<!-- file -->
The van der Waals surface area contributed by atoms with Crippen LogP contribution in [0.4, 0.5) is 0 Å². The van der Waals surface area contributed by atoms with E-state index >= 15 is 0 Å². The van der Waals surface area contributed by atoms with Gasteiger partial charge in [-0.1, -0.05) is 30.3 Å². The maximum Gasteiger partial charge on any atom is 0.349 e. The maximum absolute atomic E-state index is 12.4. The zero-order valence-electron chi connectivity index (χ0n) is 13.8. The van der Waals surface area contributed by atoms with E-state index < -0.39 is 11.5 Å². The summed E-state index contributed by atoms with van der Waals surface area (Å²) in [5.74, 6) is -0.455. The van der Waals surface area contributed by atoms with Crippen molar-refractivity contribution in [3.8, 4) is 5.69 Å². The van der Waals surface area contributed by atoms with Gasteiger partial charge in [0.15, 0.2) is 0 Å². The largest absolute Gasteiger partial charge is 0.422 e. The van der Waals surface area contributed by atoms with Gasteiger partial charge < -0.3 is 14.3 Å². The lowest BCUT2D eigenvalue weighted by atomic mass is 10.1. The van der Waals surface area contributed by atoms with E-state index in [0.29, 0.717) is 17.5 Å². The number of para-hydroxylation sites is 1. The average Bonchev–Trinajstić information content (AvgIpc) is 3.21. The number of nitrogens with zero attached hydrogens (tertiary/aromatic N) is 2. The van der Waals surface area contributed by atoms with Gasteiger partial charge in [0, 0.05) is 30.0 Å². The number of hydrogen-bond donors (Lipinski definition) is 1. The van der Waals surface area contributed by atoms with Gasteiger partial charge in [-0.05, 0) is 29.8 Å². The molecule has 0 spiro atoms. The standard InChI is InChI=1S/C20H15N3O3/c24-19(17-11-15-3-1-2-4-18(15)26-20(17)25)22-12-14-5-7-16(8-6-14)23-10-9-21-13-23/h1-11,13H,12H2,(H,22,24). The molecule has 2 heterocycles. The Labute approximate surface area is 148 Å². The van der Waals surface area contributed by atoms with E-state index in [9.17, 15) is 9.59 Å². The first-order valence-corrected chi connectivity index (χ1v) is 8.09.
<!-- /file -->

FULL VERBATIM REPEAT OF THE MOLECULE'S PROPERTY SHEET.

The van der Waals surface area contributed by atoms with Crippen LogP contribution in [0.4, 0.5) is 0 Å². The van der Waals surface area contributed by atoms with E-state index >= 15 is 0 Å². The van der Waals surface area contributed by atoms with Gasteiger partial charge in [-0.1, -0.05) is 30.3 Å². The maximum Gasteiger partial charge on any atom is 0.349 e. The maximum absolute atomic E-state index is 12.4. The zero-order valence-electron chi connectivity index (χ0n) is 13.8. The van der Waals surface area contributed by atoms with E-state index < -0.39 is 11.5 Å². The summed E-state index contributed by atoms with van der Waals surface area (Å²) in [5.74, 6) is -0.455. The van der Waals surface area contributed by atoms with Crippen molar-refractivity contribution in [3.8, 4) is 5.69 Å². The van der Waals surface area contributed by atoms with Gasteiger partial charge in [0.15, 0.2) is 0 Å². The largest absolute Gasteiger partial charge is 0.422 e. The van der Waals surface area contributed by atoms with Gasteiger partial charge < -0.3 is 14.3 Å². The lowest BCUT2D eigenvalue weighted by atomic mass is 10.1. The van der Waals surface area contributed by atoms with E-state index in [0.29, 0.717) is 17.5 Å². The number of para-hydroxylation sites is 1. The average Bonchev–Trinajstić information content (AvgIpc) is 3.21. The number of nitrogens with zero attached hydrogens (tertiary/aromatic N) is 2. The van der Waals surface area contributed by atoms with Gasteiger partial charge in [0, 0.05) is 30.0 Å². The number of hydrogen-bond donors (Lipinski definition) is 1. The van der Waals surface area contributed by atoms with Gasteiger partial charge in [-0.05, 0) is 29.8 Å². The molecule has 0 spiro atoms. The standard InChI is InChI=1S/C20H15N3O3/c24-19(17-11-15-3-1-2-4-18(15)26-20(17)25)22-12-14-5-7-16(8-6-14)23-10-9-21-13-23/h1-11,13H,12H2,(H,22,24). The molecule has 2 heterocycles. The Labute approximate surface area is 148 Å². The van der Waals surface area contributed by atoms with E-state index in [9.17, 15) is 9.59 Å². The first-order valence-corrected chi connectivity index (χ1v) is 8.09.